Florida Frontier: The Aucilla, Pinhook and Wacissa Rivers
We drove south out of Monticello at dawn. At Mandalay we slid an open boat into the Aucilla. Our guide Charlie Ward sat in the back at the tiller with Jack Carswell beside him. I sat amidships to take pictures.
A smoky look hung over the Aucilla. After only a few hundred yards the sun came out to throw sparkles over the rippling water. Charlie picked out his route along the curved riverbanks.
“There are sharp rocks hidden under the surface of this water. One of those things can rip the boat to pieces.”
We entered a maze of channels between curving stretches of marsh grasses dotted with palms, twisted cedars and willows. At Apalachee Bay Charlie pointed out Saint Marks Lighthouse and the almost hidden mouth of the Pinhook.
Charlie said the whole Pinhook area is mostly limestone under the reeds and grass. Trees rooted directly into slabs of moss-covered limestone hung over the water, closing out the sun. The river narrowed and banks came closer until our boat stopped, the keel caught on a tree stretched across the water.
Grabbing a nearby limb in one hand, Charlie yanked on the side of the boat and gunned the motor, sliding us across the log. The water became shallower and the river narrower.
We turned to head back through the tunnel of trees. When we came out in the open again the sky was dark. As soon as we ran clear of the narrow part of the river we sped up, ignoring the danger of hidden rocks. We were unsure whether to head back to the Aucilla or make for Saint Marks by open water where we would be safe.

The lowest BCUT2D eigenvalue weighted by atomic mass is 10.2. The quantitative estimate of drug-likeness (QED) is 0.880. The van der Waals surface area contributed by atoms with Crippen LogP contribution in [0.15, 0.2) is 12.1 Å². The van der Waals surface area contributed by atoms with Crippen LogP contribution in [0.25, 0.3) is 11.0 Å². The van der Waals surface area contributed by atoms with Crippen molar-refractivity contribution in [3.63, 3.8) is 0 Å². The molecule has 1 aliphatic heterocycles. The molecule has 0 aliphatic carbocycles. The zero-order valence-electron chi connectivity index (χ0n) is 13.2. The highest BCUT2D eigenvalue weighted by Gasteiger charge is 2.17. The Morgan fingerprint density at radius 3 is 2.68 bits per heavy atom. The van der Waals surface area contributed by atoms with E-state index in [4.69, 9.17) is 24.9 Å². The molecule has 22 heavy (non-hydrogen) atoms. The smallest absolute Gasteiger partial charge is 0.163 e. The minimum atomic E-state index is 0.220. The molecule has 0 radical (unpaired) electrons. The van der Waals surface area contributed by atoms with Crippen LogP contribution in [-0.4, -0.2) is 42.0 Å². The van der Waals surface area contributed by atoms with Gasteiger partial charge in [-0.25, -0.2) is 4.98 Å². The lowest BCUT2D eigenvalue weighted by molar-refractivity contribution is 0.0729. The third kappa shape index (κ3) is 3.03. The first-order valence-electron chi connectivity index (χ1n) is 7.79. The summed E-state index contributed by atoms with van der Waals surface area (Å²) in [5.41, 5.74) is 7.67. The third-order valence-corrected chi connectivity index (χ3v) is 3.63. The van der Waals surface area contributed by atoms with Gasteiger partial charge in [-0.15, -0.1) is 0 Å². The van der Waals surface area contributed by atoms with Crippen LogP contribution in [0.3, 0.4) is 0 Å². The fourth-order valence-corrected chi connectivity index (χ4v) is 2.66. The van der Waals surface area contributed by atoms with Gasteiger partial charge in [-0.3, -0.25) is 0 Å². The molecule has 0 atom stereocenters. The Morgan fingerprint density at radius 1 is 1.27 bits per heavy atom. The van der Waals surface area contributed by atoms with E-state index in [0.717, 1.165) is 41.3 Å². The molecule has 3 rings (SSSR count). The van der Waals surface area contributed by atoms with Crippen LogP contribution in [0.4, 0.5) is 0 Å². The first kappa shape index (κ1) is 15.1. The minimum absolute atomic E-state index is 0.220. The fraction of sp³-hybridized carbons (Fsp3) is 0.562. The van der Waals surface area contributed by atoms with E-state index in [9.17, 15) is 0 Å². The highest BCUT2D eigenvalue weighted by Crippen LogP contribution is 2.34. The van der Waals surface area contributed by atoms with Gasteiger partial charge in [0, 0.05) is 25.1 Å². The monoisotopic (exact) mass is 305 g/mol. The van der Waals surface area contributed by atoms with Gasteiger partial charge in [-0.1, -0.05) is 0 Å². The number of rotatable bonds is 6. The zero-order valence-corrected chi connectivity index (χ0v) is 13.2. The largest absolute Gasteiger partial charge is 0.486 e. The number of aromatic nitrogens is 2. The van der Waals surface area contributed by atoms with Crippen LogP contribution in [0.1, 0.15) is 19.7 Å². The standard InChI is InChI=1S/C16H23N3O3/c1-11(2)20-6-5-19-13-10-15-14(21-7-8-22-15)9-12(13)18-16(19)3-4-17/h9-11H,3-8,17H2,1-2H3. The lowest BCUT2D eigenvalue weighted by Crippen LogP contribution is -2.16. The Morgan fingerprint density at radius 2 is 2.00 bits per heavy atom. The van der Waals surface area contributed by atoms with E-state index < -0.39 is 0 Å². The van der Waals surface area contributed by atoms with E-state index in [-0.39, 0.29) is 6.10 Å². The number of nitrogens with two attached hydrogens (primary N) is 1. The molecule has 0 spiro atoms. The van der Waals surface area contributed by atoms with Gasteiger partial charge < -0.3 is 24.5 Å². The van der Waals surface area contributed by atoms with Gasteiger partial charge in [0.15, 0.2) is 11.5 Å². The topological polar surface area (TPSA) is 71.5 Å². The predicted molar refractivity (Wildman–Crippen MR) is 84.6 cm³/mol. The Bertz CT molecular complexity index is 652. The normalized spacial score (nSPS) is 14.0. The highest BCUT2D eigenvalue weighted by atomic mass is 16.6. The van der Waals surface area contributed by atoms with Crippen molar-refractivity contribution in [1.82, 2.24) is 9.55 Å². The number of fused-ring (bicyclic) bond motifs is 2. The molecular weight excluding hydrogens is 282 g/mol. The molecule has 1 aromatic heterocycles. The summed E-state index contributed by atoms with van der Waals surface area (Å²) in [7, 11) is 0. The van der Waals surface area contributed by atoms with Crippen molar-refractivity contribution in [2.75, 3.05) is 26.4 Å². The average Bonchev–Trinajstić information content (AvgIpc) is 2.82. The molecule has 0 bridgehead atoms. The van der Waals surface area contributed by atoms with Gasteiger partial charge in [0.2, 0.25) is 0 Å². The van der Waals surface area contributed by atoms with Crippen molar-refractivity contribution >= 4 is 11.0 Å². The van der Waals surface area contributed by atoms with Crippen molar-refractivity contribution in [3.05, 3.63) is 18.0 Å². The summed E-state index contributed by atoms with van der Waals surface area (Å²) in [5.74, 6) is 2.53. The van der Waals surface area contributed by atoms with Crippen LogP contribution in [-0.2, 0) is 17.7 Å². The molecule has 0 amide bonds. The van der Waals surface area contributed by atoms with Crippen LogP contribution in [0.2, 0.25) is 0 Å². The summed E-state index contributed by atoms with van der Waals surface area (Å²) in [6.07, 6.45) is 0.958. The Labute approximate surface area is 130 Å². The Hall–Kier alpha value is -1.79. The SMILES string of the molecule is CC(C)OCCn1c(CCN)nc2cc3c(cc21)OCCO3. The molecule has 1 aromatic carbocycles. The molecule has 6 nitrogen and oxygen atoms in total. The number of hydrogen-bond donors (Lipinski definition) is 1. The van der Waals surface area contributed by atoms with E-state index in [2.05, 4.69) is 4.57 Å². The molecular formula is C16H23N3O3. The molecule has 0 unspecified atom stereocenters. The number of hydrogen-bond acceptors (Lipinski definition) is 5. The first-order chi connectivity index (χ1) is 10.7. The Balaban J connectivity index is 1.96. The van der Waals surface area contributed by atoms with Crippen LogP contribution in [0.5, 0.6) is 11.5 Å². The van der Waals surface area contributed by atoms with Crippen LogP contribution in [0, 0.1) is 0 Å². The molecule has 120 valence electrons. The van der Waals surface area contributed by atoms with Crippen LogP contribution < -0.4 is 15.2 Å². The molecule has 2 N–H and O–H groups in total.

The sky turned purple and black, and a strong wind picked up. Jack and I argued we wouldn’t melt in rain and a case protected my camera. After a few miles of wind blowing in our faces the clouds moved over us and on to our west. The sun came back out.
As we turned north back into the Aucilla, we saw a gathering of Wood Storks resting on the limbs of a dead tree. One stork turned his back and spread his wings, appearing to pose for me.
As we headed up the river reflections of overhanging tree limbs cast patterns on the water. We turned left at Ward Island where Charlie stopped at a floating dock. Pointing to a path up a hill, he said, “Climb up there and you’ll see a real family fishing cabin. Those folks hauled every stick of lumber in here on a boat.”
Gray and weathered, the large structure looked shabby but sturdy. A covered porch ran across one side with a line of chairs backed up to the wall. I could picture a family enjoying the solitude--adults resting on the porch and children yelling and playing in the woods nearby.
Leaving the river, we followed the same route back to Monticello until Charlie turned onto a narrow lane to show us the headwaters of the Wacissa River.
The river is pristine—as clear as the springs that feed it. Narrow and twisted, it is land-bound and finally disappears into the earth. Its waters connect with the Aucilla through a “Slave Canal,” cut by hand in antebellum times.
A large part of Jefferson County is like these rivers, still unchanged in hundreds, perhaps thousands of years. Much of the route we covered on this trip is a land and waterscape untouched and undamaged, rare and beautiful.